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Southern California Inflation Reaches Highest Level Since 1982

Inflation Rate Matches National Level

By Jared Kadry CoStar Analytics February 14, 2022 | 1:43 P.M.

After reaching 7.1% in December, inflation in Southern California has risen again. The inflation rate for January was 7.5%, the highest level locally since June 1982 and the sixth consecutive increase. Prior to this month, price jumps were lower than the nation, but the January level matched that of the U.S. average for the first time since December 2020.

Transportation costs continue to lead the charge in Los Angeles and Orange counties. Transportation costs were up 19% year over year, similar to the level recorded in December, with prices for used cars and trucks increasing by 38.5% and motor fuel jumping by 39.2%. Supply chain disruptions at the ports and chip shortages have resulted in a lack of new cars, thus driving higher demand for used vehicles.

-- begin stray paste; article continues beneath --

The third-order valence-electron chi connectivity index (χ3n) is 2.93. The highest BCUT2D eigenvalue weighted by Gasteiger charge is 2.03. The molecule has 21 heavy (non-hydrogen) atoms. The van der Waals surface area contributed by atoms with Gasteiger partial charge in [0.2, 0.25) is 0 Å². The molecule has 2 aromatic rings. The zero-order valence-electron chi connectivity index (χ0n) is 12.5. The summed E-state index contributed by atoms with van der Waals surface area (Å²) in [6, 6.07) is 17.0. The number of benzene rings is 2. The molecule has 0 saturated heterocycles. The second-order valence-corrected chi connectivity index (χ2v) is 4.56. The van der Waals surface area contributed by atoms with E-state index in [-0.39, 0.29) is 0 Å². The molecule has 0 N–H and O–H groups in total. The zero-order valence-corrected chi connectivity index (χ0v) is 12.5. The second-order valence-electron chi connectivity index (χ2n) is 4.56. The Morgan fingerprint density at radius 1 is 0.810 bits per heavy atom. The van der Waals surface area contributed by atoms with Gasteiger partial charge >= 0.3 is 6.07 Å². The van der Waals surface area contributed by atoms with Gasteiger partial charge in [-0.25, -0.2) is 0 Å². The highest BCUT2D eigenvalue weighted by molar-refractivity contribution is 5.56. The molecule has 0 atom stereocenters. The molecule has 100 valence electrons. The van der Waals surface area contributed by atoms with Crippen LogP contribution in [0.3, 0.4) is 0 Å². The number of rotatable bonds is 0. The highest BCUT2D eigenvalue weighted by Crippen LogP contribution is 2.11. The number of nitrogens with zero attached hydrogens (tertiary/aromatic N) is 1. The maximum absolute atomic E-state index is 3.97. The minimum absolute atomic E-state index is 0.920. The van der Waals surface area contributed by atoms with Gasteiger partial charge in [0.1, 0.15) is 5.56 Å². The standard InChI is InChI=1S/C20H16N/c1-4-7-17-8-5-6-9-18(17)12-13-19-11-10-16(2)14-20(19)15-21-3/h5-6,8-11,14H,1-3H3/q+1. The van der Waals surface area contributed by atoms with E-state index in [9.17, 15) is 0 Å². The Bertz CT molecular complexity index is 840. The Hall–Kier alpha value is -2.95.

Supply chain bottlenecks and record-high demand for e-commerce goods have led industrial tenants to seek out large warehouses close to the ports in last-mile locations. The result has been record-low industrial vacancies in both Orange County and Los Angeles.

Fuels and utilities were up 18.7%, a rise from the 14.2% recorded in December. Household energy and energy services both rose by 23.5%, and utility gas services saw a 33.3% increase. The number of employees working remotely has driven higher energy usage at home, especially in multi-person households. Apartment rents in Orange County are up 17% year-over-year, compared to 7% in Los Angeles. Apartment vacancies are near record lows in both markets.

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